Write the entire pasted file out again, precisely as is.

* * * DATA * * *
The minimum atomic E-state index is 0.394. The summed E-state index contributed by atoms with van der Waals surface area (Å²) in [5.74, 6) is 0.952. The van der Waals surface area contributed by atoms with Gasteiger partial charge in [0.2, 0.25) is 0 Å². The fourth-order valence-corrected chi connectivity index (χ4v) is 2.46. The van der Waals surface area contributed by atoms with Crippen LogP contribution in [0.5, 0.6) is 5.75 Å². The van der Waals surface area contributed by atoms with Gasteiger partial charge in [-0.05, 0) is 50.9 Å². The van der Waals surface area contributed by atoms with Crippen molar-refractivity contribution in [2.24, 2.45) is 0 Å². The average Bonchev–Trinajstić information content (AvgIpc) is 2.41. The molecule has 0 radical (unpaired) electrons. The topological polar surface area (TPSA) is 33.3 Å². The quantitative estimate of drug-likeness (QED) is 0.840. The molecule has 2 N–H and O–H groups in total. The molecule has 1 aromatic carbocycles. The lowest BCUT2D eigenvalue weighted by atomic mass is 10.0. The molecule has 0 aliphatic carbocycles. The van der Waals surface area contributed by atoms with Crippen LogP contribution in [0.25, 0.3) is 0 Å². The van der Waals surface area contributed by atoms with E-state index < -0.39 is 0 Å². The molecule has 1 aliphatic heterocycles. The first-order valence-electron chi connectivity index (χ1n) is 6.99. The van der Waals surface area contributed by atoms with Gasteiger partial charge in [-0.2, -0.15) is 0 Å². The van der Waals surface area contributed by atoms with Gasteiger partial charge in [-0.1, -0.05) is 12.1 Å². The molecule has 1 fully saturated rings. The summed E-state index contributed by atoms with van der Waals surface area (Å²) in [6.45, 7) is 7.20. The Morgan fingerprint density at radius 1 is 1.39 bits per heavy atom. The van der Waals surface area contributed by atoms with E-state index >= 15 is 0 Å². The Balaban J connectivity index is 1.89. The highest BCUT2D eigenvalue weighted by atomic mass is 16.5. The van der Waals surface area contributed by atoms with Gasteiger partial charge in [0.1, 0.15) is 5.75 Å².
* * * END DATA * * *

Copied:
The minimum atomic E-state index is 0.394. The summed E-state index contributed by atoms with van der Waals surface area (Å²) in [5.74, 6) is 0.952. The van der Waals surface area contributed by atoms with Gasteiger partial charge in [0.2, 0.25) is 0 Å². The fourth-order valence-corrected chi connectivity index (χ4v) is 2.46. The van der Waals surface area contributed by atoms with Crippen LogP contribution in [0.5, 0.6) is 5.75 Å². The van der Waals surface area contributed by atoms with Gasteiger partial charge in [-0.05, 0) is 50.9 Å². The van der Waals surface area contributed by atoms with Crippen molar-refractivity contribution in [2.24, 2.45) is 0 Å². The average Bonchev–Trinajstić information content (AvgIpc) is 2.41. The molecule has 0 radical (unpaired) electrons. The topological polar surface area (TPSA) is 33.3 Å². The quantitative estimate of drug-likeness (QED) is 0.840. The molecule has 2 N–H and O–H groups in total. The molecule has 1 aromatic carbocycles. The lowest BCUT2D eigenvalue weighted by atomic mass is 10.0. The molecule has 0 aliphatic carbocycles. The van der Waals surface area contributed by atoms with Crippen LogP contribution in [0.25, 0.3) is 0 Å². The van der Waals surface area contributed by atoms with E-state index < -0.39 is 0 Å². The molecule has 1 aliphatic heterocycles. The first-order valence-electron chi connectivity index (χ1n) is 6.99. The van der Waals surface area contributed by atoms with Gasteiger partial charge in [-0.2, -0.15) is 0 Å². The van der Waals surface area contributed by atoms with Gasteiger partial charge in [-0.1, -0.05) is 12.1 Å². The molecule has 1 fully saturated rings. The summed E-state index contributed by atoms with van der Waals surface area (Å²) in [6.45, 7) is 7.20. The Morgan fingerprint density at radius 1 is 1.39 bits per heavy atom. The van der Waals surface area contributed by atoms with E-state index >= 15 is 0 Å². The Balaban J connectivity index is 1.89. The highest BCUT2D eigenvalue weighted by atomic mass is 16.5. The van der Waals surface area contributed by atoms with Gasteiger partial charge in [0.1, 0.15) is 5.75 Å².